Looking for a list of the best Spanish Festivals for summertime in Spain? Here it is my TOP 10 with the pros and cons of each one of them!
10. SAN FERMIN (Pamplona)
Pros: Worldwide known and iconic Spanish Festival made famous by the novel “The sun also rises” from Ernest Hemingway. Distinctive events are the “txupinazo” (opening ceremony) and its bullruns.
Cons: Overcrowded and overpriced. Its popularity is also its own enemy and provokes the city to turn into chaos for a week.
9. SEMANA GRANDE / ASTE NAGUSIA (Bilbao)
Pros: Its “comparsas” / “konpartsak” are groups of citizens who get together to organise a variety of events during the week long festival. It is very “clean” (you pay a deposit for the plastic cups, that is returned to you when you give the cups back). Amazing way to experience the Basque culture: txistularis, concerts, pintxos, etc.
Cons: As any other big city’s festival it is pricy. Some may argue it is not a trully Spanish party as it takes place in the region of the “Basque Country” and sometimes (for instance during the opening ceremony) there are political arguments.
8. SAN LORENZO (Huesca)
Pros: The peñas (cultural associations) energize the popular Festivals of this city. The chupinazo (opening ceremony) means hundreds of litres of wine thrown and a firemen lorry watering down everyone present in the historical Cathedral Square. Its folkloric dancers also known as “los danzantes” are a centuries old tradition in this city located just South of the Pyrenees.
Cons: Huesca is not as well known as other festivals and most events may not be overly crowded.
7. TOMATINA (Bunyol)
Pros: Very well known celebration outside of the borders of Spain it means a lorry throwing hundreds of kilos of tomatoes in the streets of the Valencian town of Bunyol with everyone swimming on the red pulp and fighting with it.
Cons: Once again popularity has meant crowds collapsing the town and the village has started charging to enter the festival (arguably to subsidize the cleaning of the streets afterwards).
6. SAN JUANES (Soria)
Pros: A week long celebration with plenty of shows and events taking place. An opening ceremony in the evening, a pilgrimage to the neighbouring countriside to free a pack of bulls and spend the day in the hills, a day around the bullring wearing fancy dresses, plenty of processions and parades…
Cons: It is very complicated to find accommodation in the city (booked long in advance by regular visitors and the bands working during the festivals). Also the associations in the city are overcrowded and will not allow anyone to join their ranks, meaning a less authentic experience.
5. CIPOTEGATO (Tarazona)
Pros: A tomato throwing festival that starts at noon and where everyone is meant to hit a youngster from the town who is dressed up as a harlequin. It is a very cheap festival because it is not a big town.
Cons: The location of the town is off the beaten path and the public transport connections may seem a bit of a nightmare at first, but it is definitely worth the effort.
4. LA BATALLA DEL VINO (Haro)
Pros: Throwing wine at each other in a wine battle is real fun! When the whole population of the town goes to the surroundings of an isolated chapel it is trully an experience worth trying.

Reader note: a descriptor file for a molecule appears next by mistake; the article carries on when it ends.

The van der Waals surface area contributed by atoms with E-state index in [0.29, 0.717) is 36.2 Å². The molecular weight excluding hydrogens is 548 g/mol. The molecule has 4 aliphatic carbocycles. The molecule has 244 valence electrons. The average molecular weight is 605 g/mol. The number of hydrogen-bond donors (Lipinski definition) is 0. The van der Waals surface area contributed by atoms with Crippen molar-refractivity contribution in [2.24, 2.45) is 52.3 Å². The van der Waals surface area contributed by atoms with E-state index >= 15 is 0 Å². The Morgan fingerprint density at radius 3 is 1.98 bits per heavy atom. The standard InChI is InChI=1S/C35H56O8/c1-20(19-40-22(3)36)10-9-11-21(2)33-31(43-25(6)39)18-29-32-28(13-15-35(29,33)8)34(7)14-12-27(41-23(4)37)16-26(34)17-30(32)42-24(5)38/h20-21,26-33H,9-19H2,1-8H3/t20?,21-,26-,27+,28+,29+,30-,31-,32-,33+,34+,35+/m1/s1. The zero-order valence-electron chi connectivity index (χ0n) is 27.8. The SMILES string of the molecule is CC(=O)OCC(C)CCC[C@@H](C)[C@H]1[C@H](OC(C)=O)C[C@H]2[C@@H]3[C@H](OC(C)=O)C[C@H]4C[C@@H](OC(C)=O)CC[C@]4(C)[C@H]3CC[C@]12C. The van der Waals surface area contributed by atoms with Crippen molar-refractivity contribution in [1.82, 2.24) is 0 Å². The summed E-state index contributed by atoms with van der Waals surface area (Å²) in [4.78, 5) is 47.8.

Cons: Haro is also a town away from the main tourism areas of Spain and is not easy to reach it with public transport. Moreover the wine fight takes place 6 km from the town, a way that you need to do walking (first carrying your ammunition in the shape of wine containers and on the way back soaking wet).
3. SANTA ANA (Tudela)
Pros: It takes place in the second biggest town in Navarre after Pamplona. There is also a “txupinazo” (opening ceremony), plenty of bullruns and events and it is much cheaper than Pamplona with less crowds and definitely perfect to experience the local food and traditions.
Cons: It may be hard to find services provided in English such as bars, hotels, shops or transport.
2. FERIA de Málaga
Pros: Perfect combination between sun, beach, traditions and Southern Spanish culture. The casetas are small tents built up in the “Recinto Ferial” (Fair grounds) located in the outskirts of town and very well connected with the city with public transport. Shows, singing, dancing and celebrating take place on a 24 hour basis.
Cons: It may be too hot during the days it takes place in August. Also the accommodation prices rise up during the high season and August is at the very peak of it.
1. VAQUILLAS (Teruel)
Pros: The peñas (cultural associations) organise each dozens of shows including concerts, meals, free bars, snacks, itinerant street bands, etc. The opening ceremony gathers thousands of people to see the statue of a “torico” (small bull) receive the red kerchief as the symbol of the festival. There are also rope-held bulls running in the streets and the famous “recortadores” (bull dribbling) contest
Cons: I have not been able to find any cons other than the small amount of accommodation available in town during the festival, making it very exclusive to make it to Teruel on the second weekend of July.
Do you agree with this list? Any other suggestions? Let me know! I’m looking forward to learning about any othe Spanish summer festivals.